(For me Chelsea will win it, by the way, from Arsenal with Manchester United third and City fourth. Liverpool should get a bit closer to the top four but Spurs look to be a work in progress and could even be edged out of sixth place by Southampton.)

Over the next nine months the game of thrones and all that surrounds it will be ramped up in print, online and in the broadcast media – especially when Mourinho meets Wenger, Mourinho meets Pellegrini, Van Gaal takes on Koeman, Koeman takes on Pochettino and when Mourinho meets Claudio Ranieri.

5/1 – Manchester United to win the Premier League

And theirs are just some of the simmering rivalries in the Premier League right now.

Through it all, if ANY manager sees the need to ruffle the feathers of his opposite number in their pre or post-match press conferences then who are we to stop them?

We’ve suddenly developed an aversion to the bad blood that we have lapped up in the top flight going back to Kevin Keegan’s infamous ‘I’d love it’ tirade against Sir Alex Ferguson during the nineties and beyond.

Sir Alex retired a footballing national treasure and yet he often committed the kind of footballing drive-by executed by Mourinho on Benitez last week.

Sir Alex Ferguson

The showdowns between Arsenal and United will again this season continue to be heavyweight affairs. But they will be nothing like the venomous, incendiary days when the mutual contempt between Wenger and Ferguson started off the pitch and spilled onto it through the likes of Patrick Vieira and Roy Keane.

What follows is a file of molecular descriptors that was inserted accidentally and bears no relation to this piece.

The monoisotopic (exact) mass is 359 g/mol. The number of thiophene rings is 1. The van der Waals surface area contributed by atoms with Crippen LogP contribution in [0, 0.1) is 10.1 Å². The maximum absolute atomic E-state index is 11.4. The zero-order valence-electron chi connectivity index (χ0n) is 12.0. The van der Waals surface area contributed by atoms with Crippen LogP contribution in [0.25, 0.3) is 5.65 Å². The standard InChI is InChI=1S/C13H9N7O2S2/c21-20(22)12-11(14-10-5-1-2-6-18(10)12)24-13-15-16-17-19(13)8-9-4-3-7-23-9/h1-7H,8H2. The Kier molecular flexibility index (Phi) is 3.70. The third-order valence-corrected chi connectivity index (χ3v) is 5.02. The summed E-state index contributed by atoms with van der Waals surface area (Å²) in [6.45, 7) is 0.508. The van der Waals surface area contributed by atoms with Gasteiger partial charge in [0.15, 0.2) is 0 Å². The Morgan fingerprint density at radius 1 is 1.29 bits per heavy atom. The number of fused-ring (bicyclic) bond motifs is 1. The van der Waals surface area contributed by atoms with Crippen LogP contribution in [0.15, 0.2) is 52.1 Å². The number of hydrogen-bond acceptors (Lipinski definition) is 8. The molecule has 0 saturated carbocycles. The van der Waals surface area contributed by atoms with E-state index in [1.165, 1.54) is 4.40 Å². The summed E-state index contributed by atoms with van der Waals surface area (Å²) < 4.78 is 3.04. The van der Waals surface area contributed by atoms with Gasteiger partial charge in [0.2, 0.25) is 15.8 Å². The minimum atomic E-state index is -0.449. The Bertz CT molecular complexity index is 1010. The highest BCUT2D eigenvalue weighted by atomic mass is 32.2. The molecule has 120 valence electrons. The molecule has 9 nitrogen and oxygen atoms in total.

Football, like politics, is crammed to bursting with people who say one thing in public and feel another in private. Yet there is nothing wrong an honesty that adds an extra edge.

After Hughes [then at City, now at Stoke] criticised Wenger for the lack of a handshake six years ago, the then-Ipswich boss Keane quipped: “At least Wenger wasn’t a hypocrite.

3/1 – Manchester City to win the Premier League

“I’ve had handshakes from managers who literally just grab the ends of your fingers. Sometimes it’s just for show and they don’t even look you in the eye.”

So far from being a problem, it is actually refreshing when the key figures in the game articulate their true feelings towards each other.

For decades the feuding behind the sporting scenes has played a big part in the entertainment value. That remains the case.

Brian Clough and Don Revie, Muhammad Ali and Joe Frazier, Ian Botham and Ian Chappell, Roy Keane and Mick McCarthy, the Williams Sisters and Maria Sharapova, Benn and Eubank, the Williams Sisters and Martina Hingis, Ferguson and Wenger and Mourinho and Pep Guardiola – just some of the examples of the rivalries that have been so compelling over the years.

Roy Keane and Patrick Vieira

We loved it all then and the truth is (despite so much righteous indignation) we will continue to do so.

If this Premier League season lives up to its billing it will become the most competitive since its inception over two decades ago.

The stakes are higher, the teams are tougher and the riches more vast than they have ever been, thanks to the new TV deal.

Tempers will get frayed, emotions will struggle to be kept in check and tensions will boil over.

That, however, is what makes this league the most pulsating in world football.

Bring it on.